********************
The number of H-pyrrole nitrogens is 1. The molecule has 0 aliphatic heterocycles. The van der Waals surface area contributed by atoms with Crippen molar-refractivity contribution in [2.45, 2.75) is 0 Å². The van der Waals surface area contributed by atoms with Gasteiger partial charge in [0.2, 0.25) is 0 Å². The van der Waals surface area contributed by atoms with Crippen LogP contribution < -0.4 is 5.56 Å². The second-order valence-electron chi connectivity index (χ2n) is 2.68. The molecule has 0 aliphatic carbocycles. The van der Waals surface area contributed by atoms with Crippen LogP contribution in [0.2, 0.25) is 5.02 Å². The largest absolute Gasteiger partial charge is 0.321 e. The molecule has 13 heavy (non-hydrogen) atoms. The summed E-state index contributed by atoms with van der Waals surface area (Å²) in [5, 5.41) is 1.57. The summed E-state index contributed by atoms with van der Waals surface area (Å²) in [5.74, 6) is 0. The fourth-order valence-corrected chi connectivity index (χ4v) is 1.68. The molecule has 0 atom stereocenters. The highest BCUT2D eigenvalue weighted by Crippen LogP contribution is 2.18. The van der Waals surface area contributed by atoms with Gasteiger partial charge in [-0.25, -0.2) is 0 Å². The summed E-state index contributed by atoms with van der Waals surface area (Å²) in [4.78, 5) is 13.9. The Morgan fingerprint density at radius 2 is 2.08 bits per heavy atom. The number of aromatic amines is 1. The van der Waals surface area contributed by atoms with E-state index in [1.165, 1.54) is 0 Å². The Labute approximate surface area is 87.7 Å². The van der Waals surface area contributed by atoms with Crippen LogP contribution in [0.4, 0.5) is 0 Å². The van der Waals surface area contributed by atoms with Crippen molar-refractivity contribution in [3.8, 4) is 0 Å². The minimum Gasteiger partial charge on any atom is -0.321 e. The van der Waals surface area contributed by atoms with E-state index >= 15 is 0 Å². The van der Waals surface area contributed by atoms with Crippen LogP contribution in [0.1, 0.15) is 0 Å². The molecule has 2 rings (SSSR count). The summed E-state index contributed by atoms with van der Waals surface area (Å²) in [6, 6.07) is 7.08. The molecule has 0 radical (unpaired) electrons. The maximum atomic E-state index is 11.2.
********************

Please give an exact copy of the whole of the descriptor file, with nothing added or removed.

The number of H-pyrrole nitrogens is 1. The molecule has 0 aliphatic heterocycles. The van der Waals surface area contributed by atoms with Crippen molar-refractivity contribution in [2.45, 2.75) is 0 Å². The van der Waals surface area contributed by atoms with Gasteiger partial charge in [0.2, 0.25) is 0 Å². The van der Waals surface area contributed by atoms with Crippen LogP contribution < -0.4 is 5.56 Å². The second-order valence-electron chi connectivity index (χ2n) is 2.68. The molecule has 0 aliphatic carbocycles. The van der Waals surface area contributed by atoms with Crippen LogP contribution in [0.2, 0.25) is 5.02 Å². The largest absolute Gasteiger partial charge is 0.321 e. The molecule has 13 heavy (non-hydrogen) atoms. The summed E-state index contributed by atoms with van der Waals surface area (Å²) in [5, 5.41) is 1.57. The summed E-state index contributed by atoms with van der Waals surface area (Å²) in [5.74, 6) is 0. The fourth-order valence-corrected chi connectivity index (χ4v) is 1.68. The molecule has 0 atom stereocenters. The highest BCUT2D eigenvalue weighted by Crippen LogP contribution is 2.18. The van der Waals surface area contributed by atoms with Gasteiger partial charge in [-0.25, -0.2) is 0 Å². The summed E-state index contributed by atoms with van der Waals surface area (Å²) in [4.78, 5) is 13.9. The Morgan fingerprint density at radius 2 is 2.08 bits per heavy atom. The number of aromatic amines is 1. The van der Waals surface area contributed by atoms with E-state index in [1.165, 1.54) is 0 Å². The Labute approximate surface area is 87.7 Å². The van der Waals surface area contributed by atoms with Crippen LogP contribution in [0.4, 0.5) is 0 Å². The van der Waals surface area contributed by atoms with Crippen molar-refractivity contribution in [3.8, 4) is 0 Å². The minimum Gasteiger partial charge on any atom is -0.321 e. The van der Waals surface area contributed by atoms with E-state index >= 15 is 0 Å². The van der Waals surface area contributed by atoms with Crippen LogP contribution in [0.1, 0.15) is 0 Å². The molecule has 2 rings (SSSR count). The summed E-state index contributed by atoms with van der Waals surface area (Å²) in [6, 6.07) is 7.08. The molecule has 0 radical (unpaired) electrons. The maximum atomic E-state index is 11.2.